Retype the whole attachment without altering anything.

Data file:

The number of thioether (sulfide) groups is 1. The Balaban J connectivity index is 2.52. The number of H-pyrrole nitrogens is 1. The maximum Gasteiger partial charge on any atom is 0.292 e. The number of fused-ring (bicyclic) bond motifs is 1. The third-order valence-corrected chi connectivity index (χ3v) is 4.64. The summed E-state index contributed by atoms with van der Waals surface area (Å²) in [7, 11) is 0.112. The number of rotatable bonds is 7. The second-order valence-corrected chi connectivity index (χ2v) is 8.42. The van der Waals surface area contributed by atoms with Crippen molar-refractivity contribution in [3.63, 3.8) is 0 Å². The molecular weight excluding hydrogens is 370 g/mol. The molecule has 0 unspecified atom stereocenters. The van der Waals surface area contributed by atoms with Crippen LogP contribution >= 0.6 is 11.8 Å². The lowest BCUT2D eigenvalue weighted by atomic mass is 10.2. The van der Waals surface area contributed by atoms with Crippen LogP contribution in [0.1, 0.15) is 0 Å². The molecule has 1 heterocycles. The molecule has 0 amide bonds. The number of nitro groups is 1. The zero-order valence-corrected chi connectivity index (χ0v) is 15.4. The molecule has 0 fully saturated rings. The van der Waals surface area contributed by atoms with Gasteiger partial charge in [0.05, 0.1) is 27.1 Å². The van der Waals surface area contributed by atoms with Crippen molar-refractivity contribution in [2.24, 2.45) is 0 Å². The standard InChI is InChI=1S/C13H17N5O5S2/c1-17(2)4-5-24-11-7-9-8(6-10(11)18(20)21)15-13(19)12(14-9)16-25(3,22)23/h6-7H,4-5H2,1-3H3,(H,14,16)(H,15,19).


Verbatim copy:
The number of thioether (sulfide) groups is 1. The Balaban J connectivity index is 2.52. The number of H-pyrrole nitrogens is 1. The maximum Gasteiger partial charge on any atom is 0.292 e. The number of fused-ring (bicyclic) bond motifs is 1. The third-order valence-corrected chi connectivity index (χ3v) is 4.64. The summed E-state index contributed by atoms with van der Waals surface area (Å²) in [7, 11) is 0.112. The number of rotatable bonds is 7. The second-order valence-corrected chi connectivity index (χ2v) is 8.42. The van der Waals surface area contributed by atoms with Crippen molar-refractivity contribution in [3.63, 3.8) is 0 Å². The molecular weight excluding hydrogens is 370 g/mol. The molecule has 0 unspecified atom stereocenters. The van der Waals surface area contributed by atoms with Crippen LogP contribution >= 0.6 is 11.8 Å². The lowest BCUT2D eigenvalue weighted by atomic mass is 10.2. The van der Waals surface area contributed by atoms with Crippen LogP contribution in [0.1, 0.15) is 0 Å². The molecule has 1 heterocycles. The molecule has 0 amide bonds. The number of nitro groups is 1. The zero-order valence-corrected chi connectivity index (χ0v) is 15.4. The molecule has 0 fully saturated rings. The van der Waals surface area contributed by atoms with Gasteiger partial charge in [0.05, 0.1) is 27.1 Å². The van der Waals surface area contributed by atoms with Crippen molar-refractivity contribution in [2.24, 2.45) is 0 Å². The standard InChI is InChI=1S/C13H17N5O5S2/c1-17(2)4-5-24-11-7-9-8(6-10(11)18(20)21)15-13(19)12(14-9)16-25(3,22)23/h6-7H,4-5H2,1-3H3,(H,14,16)(H,15,19).